God would answer Elijah, but perhaps not in the way Elijah expected or wanted. We are all familiar with the story of the theophany Elijah experienced in the cave (1 Kings 19). He did not experience God in the cataclysmic events but in a whisper. I understand that even while I shake my fist at God over this tragedy I still have an obligation to listen for that whisper.
While I am waiting, I also remember another tenet of Eastern Christianity. I often hear many people say they are spiritual people, whatever that means. When I press them on this subject they often can’t explain their answer in any detail. They respond with some vague platitude or bromide. Their “spirituality” is simply a crutch for their psyche. If you are an Eastern Christian you do understand what spirituality means. As Archbishop Joseph Raya suggests, Eastern spirituality is your belief and your actions that will eventually enable you to see the Face of God. Remember, those who saw the Face of God in the Jewish Scriptures feared for their lives. If you saw the Glory of God you would die since it is so awesome. Even Moses was denied seeing the Face of God. Moses had the privilege of seeing the back of God’s head as He passed by (Exodus 33). As the Sessional Hymn of the Canon of the Encounter of the Lord in the Temple proclaims: “In the Days of Old, on Mount Sinai, Moses saw the back of God, and was counted worthy in darkness and a storm of wind faintly to hear the Divine Voice.” We long for much more.
Christians believe their eternal reward will be to look directly upon that Holy Face. I understand if there is an afterlife (which I believe there is) there is no one who deserved to see the Face of God more than Mel. I believe she has achieved what we all desire: to be in the presence of the Almighty and to gaze for all eternity upon His divinity. I also know the Bible speaks of the higher order of angels singing “Holy, Holy, Holy…” continuously in the presence of God (Rev 4,Isa 6). I believe she now is part of that heavenly choir, singing the eternal praises of God.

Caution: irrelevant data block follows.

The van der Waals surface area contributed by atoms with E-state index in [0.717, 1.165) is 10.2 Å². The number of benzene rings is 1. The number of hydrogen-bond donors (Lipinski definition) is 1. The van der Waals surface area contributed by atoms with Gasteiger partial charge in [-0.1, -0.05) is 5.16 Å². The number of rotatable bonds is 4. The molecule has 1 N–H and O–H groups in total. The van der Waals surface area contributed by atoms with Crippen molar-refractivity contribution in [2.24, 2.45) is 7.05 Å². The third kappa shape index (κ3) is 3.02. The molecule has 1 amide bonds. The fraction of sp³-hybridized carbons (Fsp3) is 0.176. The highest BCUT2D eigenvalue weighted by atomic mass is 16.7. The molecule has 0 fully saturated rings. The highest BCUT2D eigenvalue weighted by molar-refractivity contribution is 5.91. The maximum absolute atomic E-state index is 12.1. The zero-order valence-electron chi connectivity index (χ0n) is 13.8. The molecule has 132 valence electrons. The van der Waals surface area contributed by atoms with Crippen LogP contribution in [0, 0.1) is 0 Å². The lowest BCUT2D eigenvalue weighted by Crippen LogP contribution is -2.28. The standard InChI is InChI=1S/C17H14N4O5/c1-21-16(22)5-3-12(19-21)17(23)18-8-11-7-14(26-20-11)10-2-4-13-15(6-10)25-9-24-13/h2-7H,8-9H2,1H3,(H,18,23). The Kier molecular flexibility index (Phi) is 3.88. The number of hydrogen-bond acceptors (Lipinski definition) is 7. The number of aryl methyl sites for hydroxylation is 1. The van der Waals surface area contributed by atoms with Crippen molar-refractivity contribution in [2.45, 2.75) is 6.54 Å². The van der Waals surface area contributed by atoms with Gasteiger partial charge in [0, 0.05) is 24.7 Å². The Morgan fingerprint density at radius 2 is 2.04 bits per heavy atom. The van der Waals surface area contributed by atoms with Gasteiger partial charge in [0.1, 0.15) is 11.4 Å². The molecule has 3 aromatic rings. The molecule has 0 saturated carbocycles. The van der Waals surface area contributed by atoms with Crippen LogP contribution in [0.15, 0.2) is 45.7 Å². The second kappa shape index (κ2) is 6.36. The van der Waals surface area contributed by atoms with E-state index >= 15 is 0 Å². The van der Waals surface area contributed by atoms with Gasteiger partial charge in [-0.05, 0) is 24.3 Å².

My belief does not explain why Mel was taken from her family and her parish now. Why was such a wonderful bright light taken from this Vale of Tears? Perhaps the very question provides an answer. Perhaps God decided to remove her from this Place of Pain. However, we just don’t know. We also have to keep in mind the answer Jesus gave when he was confronted with a man blind from birth. Jesus said this was not the result of sin or an evil committed by the disabled person. It was to show the works of God.
We await a demonstration of how the work of God Jesus promised in such situations. We await that Whisper Elijah received. However, until I see that in God’s own time, I reserve the right to shake my fist at the Almighty as Elijah did. While we wait, we continue to pray the Creed: “I expect the Resurrection of the Dead, and Life of the World to Come.” I expect to see Mel at that time, as all Christians do. It is our common spirituality and core of Christianity. The Lenten season is a special time to remember those who have gone before us. There are the All Souls Saturdays and the Lazarus Saturday commemorations during the Great Fast. This year, I will sing all the louder (and hopefully in tune) as I remember someone who I am sure went to her eternal reward.
In Blessed Repose, Grant eternal rest to your handmaid Mel, and make her memory to be eternal!